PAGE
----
Gay Book Reviews welcomes A.M. Arthur, author of Come What May (All Saints #1) to the blog today.
Hi A.M., thank you for agreeing to this interview. Tell us a little about yourself, your background, and your current book.
Hello! I’m an m/m romance author, who mostly writes contemporary but occasionally delves into paranormal. I live in Hicksville, USA with two rambunctious cats and a large collection of horror film DVDs.
My newest release, Come What May, is the first in a new NA romance series with Carina Press. Jonas Ashcroft is suspended from college after a fraternity prank goes wrong, and he’s stuck working in his aunt’s thrift store—his very first job ever. Tate Dawson runs an LGBT homeless shelter nearby, and when their paths cross, sparks fly. So do insults, misunderstandings, and smexy times.
Q. Was there a basis for you story?
A. A previous experience or something else? The entire story of Come What May came out of my own education on the crisis of LGBT youth homelessness. One of the most recent statistics I’ve seen is that while only 7% of the youth population identifies as LGBT+, these teens make up 40% of homeless teens. These disproportionate numbers are staggering, and there are far too few safe shelters for LGBT homeless teens. So when I was developing a new series for Carina Press, I knew that a homeless shelter for these teens would be a huge part of the story. Tate Dawson, one of the heroes of Come What May, is a co-director of All Saints House, a shelter that caters exclusively to LBGT+ homeless teenagers.
The sex was very very very steamy when appropriate and sweet and tender when the situation called for it.Vallie's Review
Q. What skills do you think a writer needs?
A. One of the biggest learned skills, I think, is the ability to listen to criticism. You don’t always need to agree with a critique—and sometimes a crit can be completely off-base and wrong—but listening is important. Seeing other points of view. And being able to accept that maybe a critique is right, and that your book needs some work to make it the best it can be.
Q. What for you is the perfect book hero?
A. I think my perfect book hero is a guy who’s been through hell without losing his personal integrity, who will stand up for himself, but is still vulnerable enough to let the heroine/hero into his heart.
Q. Is there anything you find particularly challenging in your writing?
A. Second-guessing if the book is going to be marketable/if readers will like it. I mean, yes, I want to sell books. I want to write books that readers will enjoy. But the second-guessing makes the writing process extra-stressful, so I kind of wish I could turn that part of my brain off.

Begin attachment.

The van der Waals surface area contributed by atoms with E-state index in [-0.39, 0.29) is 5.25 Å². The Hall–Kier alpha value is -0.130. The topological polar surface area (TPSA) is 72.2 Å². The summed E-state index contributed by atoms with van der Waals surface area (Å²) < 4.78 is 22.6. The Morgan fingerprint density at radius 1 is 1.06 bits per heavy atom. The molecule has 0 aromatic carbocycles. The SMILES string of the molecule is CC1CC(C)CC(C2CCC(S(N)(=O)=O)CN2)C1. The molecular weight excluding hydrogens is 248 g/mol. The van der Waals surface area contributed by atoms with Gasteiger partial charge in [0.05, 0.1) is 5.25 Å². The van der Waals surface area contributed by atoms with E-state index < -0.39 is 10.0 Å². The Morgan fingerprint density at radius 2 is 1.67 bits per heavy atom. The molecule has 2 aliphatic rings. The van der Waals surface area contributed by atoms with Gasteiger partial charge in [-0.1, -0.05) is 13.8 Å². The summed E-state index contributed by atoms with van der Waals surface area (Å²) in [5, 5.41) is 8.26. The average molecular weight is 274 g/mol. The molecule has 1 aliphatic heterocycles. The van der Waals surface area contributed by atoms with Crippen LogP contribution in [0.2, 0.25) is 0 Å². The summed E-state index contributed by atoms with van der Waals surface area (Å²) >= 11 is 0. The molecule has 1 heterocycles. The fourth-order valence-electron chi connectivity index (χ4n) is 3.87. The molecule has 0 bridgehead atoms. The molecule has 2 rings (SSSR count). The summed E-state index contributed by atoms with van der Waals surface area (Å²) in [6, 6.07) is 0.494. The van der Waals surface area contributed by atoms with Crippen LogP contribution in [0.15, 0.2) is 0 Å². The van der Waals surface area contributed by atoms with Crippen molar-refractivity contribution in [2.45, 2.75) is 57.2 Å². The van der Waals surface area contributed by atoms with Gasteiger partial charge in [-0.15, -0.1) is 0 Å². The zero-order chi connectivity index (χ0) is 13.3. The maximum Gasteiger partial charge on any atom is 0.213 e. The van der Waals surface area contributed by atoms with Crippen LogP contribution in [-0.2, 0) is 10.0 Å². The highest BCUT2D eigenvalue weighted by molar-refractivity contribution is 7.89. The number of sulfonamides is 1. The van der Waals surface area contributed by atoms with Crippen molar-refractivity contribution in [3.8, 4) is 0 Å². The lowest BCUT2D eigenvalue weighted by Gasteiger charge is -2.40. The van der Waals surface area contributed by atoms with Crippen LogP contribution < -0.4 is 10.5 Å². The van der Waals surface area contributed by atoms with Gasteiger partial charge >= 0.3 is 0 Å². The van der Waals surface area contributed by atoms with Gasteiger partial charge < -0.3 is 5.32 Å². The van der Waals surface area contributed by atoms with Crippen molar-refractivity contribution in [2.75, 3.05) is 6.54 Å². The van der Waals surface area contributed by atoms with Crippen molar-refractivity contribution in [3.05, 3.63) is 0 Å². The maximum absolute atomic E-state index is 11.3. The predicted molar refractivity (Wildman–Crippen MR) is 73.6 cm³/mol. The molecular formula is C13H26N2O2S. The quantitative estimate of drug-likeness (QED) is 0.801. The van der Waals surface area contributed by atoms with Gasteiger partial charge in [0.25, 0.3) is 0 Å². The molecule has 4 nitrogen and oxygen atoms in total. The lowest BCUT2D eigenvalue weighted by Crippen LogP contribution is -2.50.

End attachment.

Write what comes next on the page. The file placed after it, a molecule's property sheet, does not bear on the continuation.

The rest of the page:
I loved how Tate and Jonas supported each other, understood one another and Tate was there for Jonas as he worked through coming out;CP's Review
Q. Tell us about your favorite childhood book.
A. I was obsessed with the Little House on the Prairie series. I seriously reread those books one after enough, over the course of months. I adored them, and my tattered copies bear the proof. As a little girl, I loved reading about another little girl who had these adventures, who lived on the frontier, and who lived a life so completely different from my own. I wanted to be Laura so badly.
Jonas needs Tate. He just doesn’t know it yet.
Or at least, he doesn’t want to admit it. Because there is no way Jonas Ashcroft is gay. He’s a straight, carefree frat boy player, just like any good son of a conservative state senator. If only his struggle to convince everyone—especially himself—didn’t leave him so miserable. No matter how many girls or bottles he drowns himself in, Jonas can neither escape nor accept who he is.
But some inner demons refuse to be shaken off so easily. When Jonas’s old life barges in, he faces a shattering choice, one that could destroy everything he and Tate have fought so hard for. Sometimes love just isn’t enough—and sometimes it’s exactly what you need.
All Saints Series
A.M. Arthur Bio
A.M. Arthur was born and raised in the same kind of small town that she likes to write about, a stone’s throw from both beach resorts and generational farmland. She’s been creating stories in her head since she was a child and scribbling them down nearly as long, in a losing battle to make the fictional voices stop. She credits an early fascination with male friendships (bromance hadn’t been coined yet back then) with her later discovery of and subsequent love affair with m/m romance stories. A.M. Arthur’s work is available from Samhain Publishing, Carina Press, Dreamspinner Press, and SMP Swerve.
When not exorcising the voices in her head, she toils away in a retail job that tests her patience and gives her lots of story fodder. She can also be found in her kitchen, pretending she’s an amateur chef and trying to not poison herself or others with her cuisine experiments.